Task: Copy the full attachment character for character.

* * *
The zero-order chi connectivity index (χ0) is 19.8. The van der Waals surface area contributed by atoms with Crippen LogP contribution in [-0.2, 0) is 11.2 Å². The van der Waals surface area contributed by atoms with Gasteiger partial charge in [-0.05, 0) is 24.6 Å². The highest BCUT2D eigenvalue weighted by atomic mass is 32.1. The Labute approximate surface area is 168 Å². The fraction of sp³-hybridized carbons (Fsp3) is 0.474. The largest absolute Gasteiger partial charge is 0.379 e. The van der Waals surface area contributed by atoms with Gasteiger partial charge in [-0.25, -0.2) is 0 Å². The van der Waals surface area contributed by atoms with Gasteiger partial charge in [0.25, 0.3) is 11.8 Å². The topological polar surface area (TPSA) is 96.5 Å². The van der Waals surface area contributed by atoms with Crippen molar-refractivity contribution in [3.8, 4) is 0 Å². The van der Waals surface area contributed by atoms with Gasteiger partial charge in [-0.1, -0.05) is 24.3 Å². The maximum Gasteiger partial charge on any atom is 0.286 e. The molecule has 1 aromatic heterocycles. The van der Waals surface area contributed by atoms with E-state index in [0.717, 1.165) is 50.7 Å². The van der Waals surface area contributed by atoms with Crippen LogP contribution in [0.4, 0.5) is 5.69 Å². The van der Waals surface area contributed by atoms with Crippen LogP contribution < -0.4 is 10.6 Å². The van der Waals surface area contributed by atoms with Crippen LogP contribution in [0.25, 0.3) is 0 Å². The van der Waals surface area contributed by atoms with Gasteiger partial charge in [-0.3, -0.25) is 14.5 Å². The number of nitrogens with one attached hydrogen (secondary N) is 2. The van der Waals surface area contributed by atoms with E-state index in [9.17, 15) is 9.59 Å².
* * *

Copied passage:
The zero-order chi connectivity index (χ0) is 19.8. The van der Waals surface area contributed by atoms with Crippen LogP contribution in [-0.2, 0) is 11.2 Å². The van der Waals surface area contributed by atoms with Gasteiger partial charge in [-0.05, 0) is 24.6 Å². The highest BCUT2D eigenvalue weighted by atomic mass is 32.1. The Labute approximate surface area is 168 Å². The fraction of sp³-hybridized carbons (Fsp3) is 0.474. The largest absolute Gasteiger partial charge is 0.379 e. The van der Waals surface area contributed by atoms with Gasteiger partial charge in [-0.25, -0.2) is 0 Å². The van der Waals surface area contributed by atoms with Gasteiger partial charge in [0.25, 0.3) is 11.8 Å². The topological polar surface area (TPSA) is 96.5 Å². The van der Waals surface area contributed by atoms with Crippen molar-refractivity contribution in [3.8, 4) is 0 Å². The van der Waals surface area contributed by atoms with Gasteiger partial charge in [-0.1, -0.05) is 24.3 Å². The maximum Gasteiger partial charge on any atom is 0.286 e. The molecule has 1 aromatic heterocycles. The van der Waals surface area contributed by atoms with E-state index in [0.717, 1.165) is 50.7 Å². The van der Waals surface area contributed by atoms with Crippen LogP contribution in [0.4, 0.5) is 5.69 Å². The van der Waals surface area contributed by atoms with Crippen LogP contribution < -0.4 is 10.6 Å². The van der Waals surface area contributed by atoms with Crippen LogP contribution in [0.25, 0.3) is 0 Å². The van der Waals surface area contributed by atoms with Gasteiger partial charge in [-0.3, -0.25) is 14.5 Å². The number of nitrogens with one attached hydrogen (secondary N) is 2. The van der Waals surface area contributed by atoms with E-state index in [9.17, 15) is 9.59 Å².